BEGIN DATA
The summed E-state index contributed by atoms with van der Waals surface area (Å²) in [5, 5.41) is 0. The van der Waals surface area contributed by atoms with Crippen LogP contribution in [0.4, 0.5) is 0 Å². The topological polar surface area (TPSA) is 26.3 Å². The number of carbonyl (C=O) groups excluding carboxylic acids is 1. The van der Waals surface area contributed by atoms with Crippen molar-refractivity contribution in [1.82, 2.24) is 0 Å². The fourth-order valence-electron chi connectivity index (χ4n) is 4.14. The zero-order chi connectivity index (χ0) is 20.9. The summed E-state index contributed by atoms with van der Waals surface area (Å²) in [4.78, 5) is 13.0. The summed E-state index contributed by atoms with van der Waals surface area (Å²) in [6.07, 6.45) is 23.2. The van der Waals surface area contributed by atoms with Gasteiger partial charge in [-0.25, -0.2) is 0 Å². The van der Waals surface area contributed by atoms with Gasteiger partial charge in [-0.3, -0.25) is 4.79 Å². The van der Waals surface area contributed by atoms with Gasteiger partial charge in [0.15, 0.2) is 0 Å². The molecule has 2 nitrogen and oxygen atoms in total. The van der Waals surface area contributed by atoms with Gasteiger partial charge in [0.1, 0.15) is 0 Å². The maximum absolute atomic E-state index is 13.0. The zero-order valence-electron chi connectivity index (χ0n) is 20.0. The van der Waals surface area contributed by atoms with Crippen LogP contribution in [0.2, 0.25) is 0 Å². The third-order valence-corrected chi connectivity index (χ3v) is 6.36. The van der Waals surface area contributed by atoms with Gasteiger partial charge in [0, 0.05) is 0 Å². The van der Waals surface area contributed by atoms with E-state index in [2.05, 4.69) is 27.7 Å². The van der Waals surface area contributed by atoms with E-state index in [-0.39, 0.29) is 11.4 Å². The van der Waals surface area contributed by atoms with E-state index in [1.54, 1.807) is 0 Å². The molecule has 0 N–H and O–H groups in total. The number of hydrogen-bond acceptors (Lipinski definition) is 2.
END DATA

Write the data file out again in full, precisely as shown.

The summed E-state index contributed by atoms with van der Waals surface area (Å²) in [5, 5.41) is 0. The van der Waals surface area contributed by atoms with Crippen LogP contribution in [0.4, 0.5) is 0 Å². The topological polar surface area (TPSA) is 26.3 Å². The number of carbonyl (C=O) groups excluding carboxylic acids is 1. The van der Waals surface area contributed by atoms with Crippen molar-refractivity contribution in [1.82, 2.24) is 0 Å². The fourth-order valence-electron chi connectivity index (χ4n) is 4.14. The zero-order chi connectivity index (χ0) is 20.9. The summed E-state index contributed by atoms with van der Waals surface area (Å²) in [4.78, 5) is 13.0. The summed E-state index contributed by atoms with van der Waals surface area (Å²) in [6.07, 6.45) is 23.2. The van der Waals surface area contributed by atoms with Gasteiger partial charge in [-0.25, -0.2) is 0 Å². The van der Waals surface area contributed by atoms with Gasteiger partial charge in [-0.3, -0.25) is 4.79 Å². The van der Waals surface area contributed by atoms with Gasteiger partial charge in [0.15, 0.2) is 0 Å². The molecule has 2 nitrogen and oxygen atoms in total. The van der Waals surface area contributed by atoms with Gasteiger partial charge in [0.1, 0.15) is 0 Å². The maximum absolute atomic E-state index is 13.0. The zero-order valence-electron chi connectivity index (χ0n) is 20.0. The van der Waals surface area contributed by atoms with Crippen LogP contribution in [0.2, 0.25) is 0 Å². The third-order valence-corrected chi connectivity index (χ3v) is 6.36. The van der Waals surface area contributed by atoms with Gasteiger partial charge in [0, 0.05) is 0 Å². The van der Waals surface area contributed by atoms with E-state index in [2.05, 4.69) is 27.7 Å². The van der Waals surface area contributed by atoms with E-state index in [-0.39, 0.29) is 11.4 Å². The van der Waals surface area contributed by atoms with E-state index in [1.54, 1.807) is 0 Å². The molecule has 0 N–H and O–H groups in total. The number of hydrogen-bond acceptors (Lipinski definition) is 2.